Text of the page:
Philadelphia-Area Women ‘Can Make Lasting Contribution’ in HIV/AIDS Fight Through Clinical Trial Participation, Opinion Piece Says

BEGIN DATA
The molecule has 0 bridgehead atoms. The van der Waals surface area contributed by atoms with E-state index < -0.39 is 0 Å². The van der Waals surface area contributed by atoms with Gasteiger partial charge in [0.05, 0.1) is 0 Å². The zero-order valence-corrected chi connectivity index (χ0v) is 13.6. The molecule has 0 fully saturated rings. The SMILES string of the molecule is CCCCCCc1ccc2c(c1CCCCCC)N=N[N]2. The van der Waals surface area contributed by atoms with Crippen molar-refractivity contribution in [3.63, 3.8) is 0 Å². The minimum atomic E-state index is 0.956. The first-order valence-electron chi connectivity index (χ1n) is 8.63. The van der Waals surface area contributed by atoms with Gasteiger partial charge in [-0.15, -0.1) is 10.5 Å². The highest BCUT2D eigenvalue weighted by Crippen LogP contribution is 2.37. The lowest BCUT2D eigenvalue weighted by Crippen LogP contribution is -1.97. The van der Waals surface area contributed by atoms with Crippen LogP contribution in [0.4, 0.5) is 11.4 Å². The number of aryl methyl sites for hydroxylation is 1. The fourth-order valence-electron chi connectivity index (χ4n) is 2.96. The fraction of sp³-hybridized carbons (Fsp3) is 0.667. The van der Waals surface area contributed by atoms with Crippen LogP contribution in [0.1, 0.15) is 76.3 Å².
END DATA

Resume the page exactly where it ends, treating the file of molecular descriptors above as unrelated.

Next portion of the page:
The HIV/AIDS pandemic "will never be completely eliminated until an effective vaccine is found," and women in the Philadelphia region "who are most at risk of HIV infection can make a lasting contribution in this important fight" by participating in an HIV vaccine clinical trial, Mitchell Warren, executive director of the AIDS Vaccine Advocacy Coalition; David Metzger, the principal investigator for the University of Pennsylvania HIV Vaccine Trial Unit; and Lora Pearson, a respresentative of the HIV Vaccine Trial Unit's Global Community Advisory Board, write in a Philadelphia Inquirer opinion piece. Organizers of the trial plan to have 1,500 men and women in 13 U.S. cities and six foreign countries volunteer to take part in the clinical trial of the vaccine, according to the authors. The vaccine, which uses a "weakened" adenovirus to transport synthetically produced HIV genes into human cells, is designed to illicit a cellular immune response that could prevent HIV infection or lower HIV viral loads in people who already are HIV-positive, the authors write. It is "impossible" for volunteers to become HIV-positive by taking the vaccine, the opinion piece says, adding that safety is the "principal concern" of researchers conducting the trial. "Women in the Philadelphia region have the power to protect themselves by avoiding risky behavior and engaging only in safer sex practices," the authors write, concluding, "Now, they can also roll up their sleeves to help discover an HIV/AIDS vaccine that could ultimately end this epidemic. They deserve our respect, and they need our support" (Warren et al., Philadelphia Inquirer, 4/4).This is part of the KHN Morning Briefing, a summary of health policy coverage from major news organizations. Sign up for an email subscription.